Illinois deals with Medicaid application backlogs

Vincent Guerrero applied Dec. 10. Donald Weeks, a diabetic who suffered a heart attack a few years back, submitted his application Dec. 23.

Three months later, neither man has gained coverage under Medicaid, the state-federal health insurance program that was expanded Jan. 1 for hundreds of thousands of low-income Illinoisans as part of the Affordable Care Act.

Their applications are among a backlog of more than 200,000, some that date to October. Unprecedented demand for the taxpayer-funded coverage caught the state flat-footed.

Illinois officials initially expected 200,000 people to sign up for Medicaid under the expansion in 2014. But through last week, more than double that number have applied. And amid a marketing blitz, officials expect a surge of additional applications by the end of the year.

Unlike new commercial insurance products, which consumers can purchase through March 31, there's no deadline to sign up for Medicaid. By the end of the year, state officials expect about 350,000 new users to be enrolled in the program.

The growing backlog is causing concern among health care providers worried about getting paid, and confusion, frustration and anger among consumers, whose coverage was supposed to begin in January.

"This is the first time I've ever been uninsured, and it's really nerve-racking," said Guerrero, a 26-year-old who lives in the Avondale neighborhood and works part time at a Mariano's grocery store.

Because of his low income, Guerrero, who was previously covered by his mother's employer-based coverage and a short-term, high-deductible plan, doesn't qualify for federal subsidies to buy a private plan. He was counting on Medicaid coverage to kick in three months ago.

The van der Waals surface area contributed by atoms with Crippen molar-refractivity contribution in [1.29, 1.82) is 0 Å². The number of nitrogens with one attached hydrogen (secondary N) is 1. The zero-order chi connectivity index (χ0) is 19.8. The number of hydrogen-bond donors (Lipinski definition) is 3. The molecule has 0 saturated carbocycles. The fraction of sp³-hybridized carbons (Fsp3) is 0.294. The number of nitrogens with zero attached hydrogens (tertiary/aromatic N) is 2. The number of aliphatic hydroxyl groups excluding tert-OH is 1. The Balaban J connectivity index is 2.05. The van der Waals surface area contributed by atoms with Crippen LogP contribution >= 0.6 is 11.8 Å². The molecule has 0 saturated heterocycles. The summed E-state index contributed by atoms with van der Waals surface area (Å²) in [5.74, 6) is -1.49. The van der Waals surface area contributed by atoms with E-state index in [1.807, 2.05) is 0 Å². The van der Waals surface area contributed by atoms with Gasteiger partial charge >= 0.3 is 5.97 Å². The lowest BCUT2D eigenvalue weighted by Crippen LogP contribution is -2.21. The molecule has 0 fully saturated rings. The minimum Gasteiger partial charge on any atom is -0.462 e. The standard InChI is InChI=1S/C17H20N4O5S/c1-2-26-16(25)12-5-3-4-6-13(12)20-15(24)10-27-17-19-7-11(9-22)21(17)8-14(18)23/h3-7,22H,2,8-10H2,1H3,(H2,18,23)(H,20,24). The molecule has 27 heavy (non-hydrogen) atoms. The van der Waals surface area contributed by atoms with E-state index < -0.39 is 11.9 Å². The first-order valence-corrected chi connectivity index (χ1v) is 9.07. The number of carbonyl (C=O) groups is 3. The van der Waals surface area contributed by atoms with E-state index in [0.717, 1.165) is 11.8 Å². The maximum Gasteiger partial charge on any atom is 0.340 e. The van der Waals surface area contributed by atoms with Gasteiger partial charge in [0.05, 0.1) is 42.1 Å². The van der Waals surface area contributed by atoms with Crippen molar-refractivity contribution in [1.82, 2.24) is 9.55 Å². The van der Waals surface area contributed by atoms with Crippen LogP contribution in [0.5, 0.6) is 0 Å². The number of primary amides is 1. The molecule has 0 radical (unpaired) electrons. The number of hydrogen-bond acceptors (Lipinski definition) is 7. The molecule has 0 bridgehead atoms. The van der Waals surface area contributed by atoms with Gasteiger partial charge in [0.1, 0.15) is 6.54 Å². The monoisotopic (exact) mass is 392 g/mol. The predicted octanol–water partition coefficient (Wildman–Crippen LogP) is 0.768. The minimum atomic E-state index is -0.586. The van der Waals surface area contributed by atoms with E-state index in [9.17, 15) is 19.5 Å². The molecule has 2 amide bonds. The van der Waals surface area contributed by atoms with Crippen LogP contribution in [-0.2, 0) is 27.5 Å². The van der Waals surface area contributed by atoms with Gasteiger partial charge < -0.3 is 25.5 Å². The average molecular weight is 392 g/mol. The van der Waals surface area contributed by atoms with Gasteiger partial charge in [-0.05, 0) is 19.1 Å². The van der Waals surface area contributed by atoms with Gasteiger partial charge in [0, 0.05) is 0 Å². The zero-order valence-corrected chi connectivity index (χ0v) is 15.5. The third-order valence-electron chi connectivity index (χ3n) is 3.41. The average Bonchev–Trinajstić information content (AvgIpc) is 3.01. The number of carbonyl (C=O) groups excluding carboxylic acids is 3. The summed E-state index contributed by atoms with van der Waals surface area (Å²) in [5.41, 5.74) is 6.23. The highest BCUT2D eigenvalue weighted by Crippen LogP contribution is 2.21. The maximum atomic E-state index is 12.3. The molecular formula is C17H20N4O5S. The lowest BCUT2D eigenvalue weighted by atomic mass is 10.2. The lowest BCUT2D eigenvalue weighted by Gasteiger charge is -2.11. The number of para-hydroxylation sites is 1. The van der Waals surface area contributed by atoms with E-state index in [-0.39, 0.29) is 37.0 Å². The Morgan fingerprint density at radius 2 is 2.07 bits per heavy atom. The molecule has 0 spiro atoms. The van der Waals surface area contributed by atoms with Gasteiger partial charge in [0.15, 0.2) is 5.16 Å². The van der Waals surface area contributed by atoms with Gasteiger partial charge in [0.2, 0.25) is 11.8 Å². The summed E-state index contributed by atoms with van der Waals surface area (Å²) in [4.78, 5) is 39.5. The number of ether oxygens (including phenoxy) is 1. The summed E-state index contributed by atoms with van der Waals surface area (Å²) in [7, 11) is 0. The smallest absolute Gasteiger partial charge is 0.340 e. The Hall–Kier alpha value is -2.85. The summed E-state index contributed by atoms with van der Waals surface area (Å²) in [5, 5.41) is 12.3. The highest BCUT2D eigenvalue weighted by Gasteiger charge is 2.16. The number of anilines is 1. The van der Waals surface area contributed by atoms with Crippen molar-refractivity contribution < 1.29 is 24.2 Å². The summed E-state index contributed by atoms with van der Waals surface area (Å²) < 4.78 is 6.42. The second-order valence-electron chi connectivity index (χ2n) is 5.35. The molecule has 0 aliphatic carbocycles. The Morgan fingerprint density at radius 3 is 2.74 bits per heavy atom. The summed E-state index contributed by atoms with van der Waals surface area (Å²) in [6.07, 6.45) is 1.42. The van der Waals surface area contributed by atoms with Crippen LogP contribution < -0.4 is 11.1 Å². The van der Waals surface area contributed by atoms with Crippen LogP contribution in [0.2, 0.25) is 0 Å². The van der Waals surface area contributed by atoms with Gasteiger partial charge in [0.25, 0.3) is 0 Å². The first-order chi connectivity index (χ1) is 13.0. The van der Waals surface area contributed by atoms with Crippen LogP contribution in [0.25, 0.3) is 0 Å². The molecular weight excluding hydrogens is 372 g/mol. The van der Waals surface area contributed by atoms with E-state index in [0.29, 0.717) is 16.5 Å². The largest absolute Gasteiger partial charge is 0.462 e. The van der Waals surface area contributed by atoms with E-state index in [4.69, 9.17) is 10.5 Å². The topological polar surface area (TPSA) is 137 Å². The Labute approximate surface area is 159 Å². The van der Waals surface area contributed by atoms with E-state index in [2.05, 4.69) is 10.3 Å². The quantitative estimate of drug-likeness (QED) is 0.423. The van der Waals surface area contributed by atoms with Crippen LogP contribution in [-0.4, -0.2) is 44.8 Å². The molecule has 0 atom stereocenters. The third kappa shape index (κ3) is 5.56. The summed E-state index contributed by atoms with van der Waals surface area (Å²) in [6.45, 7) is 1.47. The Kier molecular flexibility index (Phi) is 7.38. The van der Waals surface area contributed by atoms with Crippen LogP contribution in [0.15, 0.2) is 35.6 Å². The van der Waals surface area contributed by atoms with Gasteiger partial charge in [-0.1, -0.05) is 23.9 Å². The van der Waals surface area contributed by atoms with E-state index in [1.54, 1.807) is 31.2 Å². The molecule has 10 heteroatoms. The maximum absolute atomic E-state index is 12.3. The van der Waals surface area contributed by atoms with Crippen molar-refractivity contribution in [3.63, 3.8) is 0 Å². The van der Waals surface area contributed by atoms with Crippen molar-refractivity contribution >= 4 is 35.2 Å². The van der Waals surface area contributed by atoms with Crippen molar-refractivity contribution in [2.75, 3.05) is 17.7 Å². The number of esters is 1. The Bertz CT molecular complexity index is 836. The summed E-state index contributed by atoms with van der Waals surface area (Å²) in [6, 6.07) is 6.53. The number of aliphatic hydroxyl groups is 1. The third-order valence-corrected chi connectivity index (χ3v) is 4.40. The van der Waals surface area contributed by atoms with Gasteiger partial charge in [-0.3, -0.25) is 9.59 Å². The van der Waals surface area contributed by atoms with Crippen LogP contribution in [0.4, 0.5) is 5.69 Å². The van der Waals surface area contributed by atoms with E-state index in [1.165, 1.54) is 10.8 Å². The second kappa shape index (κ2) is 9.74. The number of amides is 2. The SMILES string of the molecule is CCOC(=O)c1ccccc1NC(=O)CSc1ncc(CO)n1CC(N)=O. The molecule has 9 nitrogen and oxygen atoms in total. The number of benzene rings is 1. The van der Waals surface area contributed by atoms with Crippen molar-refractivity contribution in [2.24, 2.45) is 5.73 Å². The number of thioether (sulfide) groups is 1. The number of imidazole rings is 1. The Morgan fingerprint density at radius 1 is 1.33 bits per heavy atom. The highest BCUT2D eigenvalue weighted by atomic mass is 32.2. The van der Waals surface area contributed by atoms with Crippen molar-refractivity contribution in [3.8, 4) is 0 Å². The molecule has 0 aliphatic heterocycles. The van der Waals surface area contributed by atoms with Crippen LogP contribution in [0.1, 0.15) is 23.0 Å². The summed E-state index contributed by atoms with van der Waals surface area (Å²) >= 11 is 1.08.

But since submitting his application, Guerrero hasn't heard from the state.

"The thing I'm most frustrated with is all the sweet talk about how this was supposed to be so easy. Somebody has to step up and say, 'We messed up,'" he said. "It's inexcusable."

Last year, Illinois added about 800 workers to help process the expected boom of Medicaid applications, but it has had to make additional emergency hires in recent months. About 25,000 applications per week are being processed, up from about 8,000 a week in November.

"We certainly apologize for the delays, and we recognize their need for health coverage," said Jennifer Wagner, an associate director within the Illinois Department of Human Services. "We ask them to continue to be patient to the extent possible. We've got to get through these bumps in the road, and once we do, it's going to be great."

Patience is wearing thin for many consumers, some of whom held off on buying policies because they expected Medicaid coverage would kick in.

Under the health law, Illinois extended coverage to any adult making up to $15,500 a year or a family of four with annual adjusted income of $31,700.

Donald Weeks, 55, is on four medications for diabetes and heart problems that were previously covered by employer-sponsored insurance that he lost in June when he was laid off. The Bristol, Ill., resident, who is interviewing for jobs, applied for Medicaid on Dec. 23, hoping his coverage would begin Jan. 1.

Weeks, who has a hearing problem and does not use a computer, has been relying on his mother to help him navigate the process.

As of last week, Weeks hadn't heard from the state, and when his mother, Josephine Hanlon, calls or logs on to the state website, his status shows as "submitted."

He was supposed to see a physician this week for a checkup because of his heart condition, but because his coverage has not been approved, he had to cancel.

"It's a nightmare," Hanlon said. "You just thank God that nothing severe has happened. With your health, you just can't tell what tomorrow will bring."

Because of the backlog, Wagner said, the state has implemented emergency measures to prioritize applications for certain patients with immediate health needs. But, she said, the state has no way of identifying those people unless they call Human Services representatives or go to a hospital.